One of the few remaining members of a Melbourne underworld family joked to a judge “don’t hang me” before he was sentenced for his role in a crime.
A notorious underworld figure whose family inspired the film Animal Kingdom quipped “don’t hang me” to a judge before he was jailed.
Peter John Allen was sentenced to four years and one month after pleading guilty to aggravated burglary, theft and committing an indictable offence while on bail in the County Court of Victoria on Friday.
The 68-year-old is one of Kath Pettingill’s six sons and brother of the late Dennis Bruce Allen, a drug dealer and murderer nicknamed “Mr Death”.
The film Animal Kingdom is loosely based on the Pettingill family. Allen’s brothers Victor Peirce and Trevor Pettingill, were acquitted of the 1988 Walsh St police murders.
“Don’t hang me Your Honour,” Allen joked to the judge during the hearing.
“I’m not gonna hang you,” Judge Geoffrey Chettle replied.
Allen helped plot the aggravated burglary at the St Kilda apartment of a friend, who discussed writing the crime figure’s memoirs, the court was told.
But on the morning of November 2, 2018, Allen went to his victim’s home and helped sneak Anthony Besanko into the building.
While Allen was inside using drugs with the victim, he phoned Besanko who stormed in and demanded $200 for a drug debt, the court was told.
“He goes through a pantomime of ‘oh gosh what’s happening here’,” Judge Chettle said of Allen’s reaction.
“He was not the slightest bit shocked. He took the drugs and ran.”
Besanko bashed and tasered the victim, but Allen didn’t know his accomplice was armed with the weapon, his lawyer Amelia Beech told the court.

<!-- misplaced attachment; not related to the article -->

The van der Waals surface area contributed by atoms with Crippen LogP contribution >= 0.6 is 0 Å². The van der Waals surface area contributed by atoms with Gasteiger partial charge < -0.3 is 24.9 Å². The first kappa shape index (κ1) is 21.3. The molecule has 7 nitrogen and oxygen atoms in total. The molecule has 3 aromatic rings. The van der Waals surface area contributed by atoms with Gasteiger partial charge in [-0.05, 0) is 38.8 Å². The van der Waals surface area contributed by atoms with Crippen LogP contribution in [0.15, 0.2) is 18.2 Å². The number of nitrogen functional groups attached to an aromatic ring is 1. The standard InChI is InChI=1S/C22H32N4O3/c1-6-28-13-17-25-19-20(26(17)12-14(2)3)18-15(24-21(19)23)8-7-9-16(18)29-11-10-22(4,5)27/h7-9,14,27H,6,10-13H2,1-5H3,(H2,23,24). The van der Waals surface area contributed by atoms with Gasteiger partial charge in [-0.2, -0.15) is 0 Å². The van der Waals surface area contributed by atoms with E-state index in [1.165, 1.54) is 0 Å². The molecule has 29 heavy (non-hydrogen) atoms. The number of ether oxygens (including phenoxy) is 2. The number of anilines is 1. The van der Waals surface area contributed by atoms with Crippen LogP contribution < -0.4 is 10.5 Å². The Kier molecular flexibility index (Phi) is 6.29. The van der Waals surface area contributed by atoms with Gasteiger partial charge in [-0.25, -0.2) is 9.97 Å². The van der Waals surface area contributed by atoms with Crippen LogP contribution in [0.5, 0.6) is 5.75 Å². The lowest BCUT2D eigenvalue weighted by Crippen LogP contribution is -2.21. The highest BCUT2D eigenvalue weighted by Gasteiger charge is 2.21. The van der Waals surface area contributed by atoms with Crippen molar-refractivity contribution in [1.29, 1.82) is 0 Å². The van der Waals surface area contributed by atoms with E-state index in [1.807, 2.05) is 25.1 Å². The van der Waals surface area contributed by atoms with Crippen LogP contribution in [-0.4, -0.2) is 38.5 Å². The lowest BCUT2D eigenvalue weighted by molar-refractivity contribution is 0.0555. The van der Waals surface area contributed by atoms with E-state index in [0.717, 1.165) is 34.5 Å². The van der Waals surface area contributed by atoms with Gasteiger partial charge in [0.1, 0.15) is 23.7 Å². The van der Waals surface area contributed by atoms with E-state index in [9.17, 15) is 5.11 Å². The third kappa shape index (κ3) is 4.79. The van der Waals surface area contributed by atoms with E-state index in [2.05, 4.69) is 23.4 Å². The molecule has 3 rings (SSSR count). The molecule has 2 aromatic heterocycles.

After the assault Allen grabbed heroin on a bookshelf and fled, the court was told.
“He’s complicit in it and did nothing to stop it and carried on in this ‘shock horror’ way,” the judge said.
The judge noted if he went through Allen’s criminal history he would be “here ‘til Christmas” but said he had priors for violence, rape, drug trafficking, blackmail, burglary and theft.
The court was told Allen had about 82 offences from 38 court appearances between 1970 and 2017.
But Allen’s lawyer said he had significant health issues, including emphysema, had no home and only limited contact with his family.
“He finds himself in a sad position ultimately,” Ms Beech told the court.
Allen’s childhood was marred with abuse at the hands of his alcoholic grandparents and he described his childhood as a “nightmare”, she said.
“You really had no chance other than to find yourself in the lifestyle you drifted into,” Judge Chettle said.
Allen must serve three years before he is eligible for parole and has already served 878 days behind bars.
His accomplice was sentenced last year to 4½ years in prison and must serve a minimum of three years before he is eligible for parole.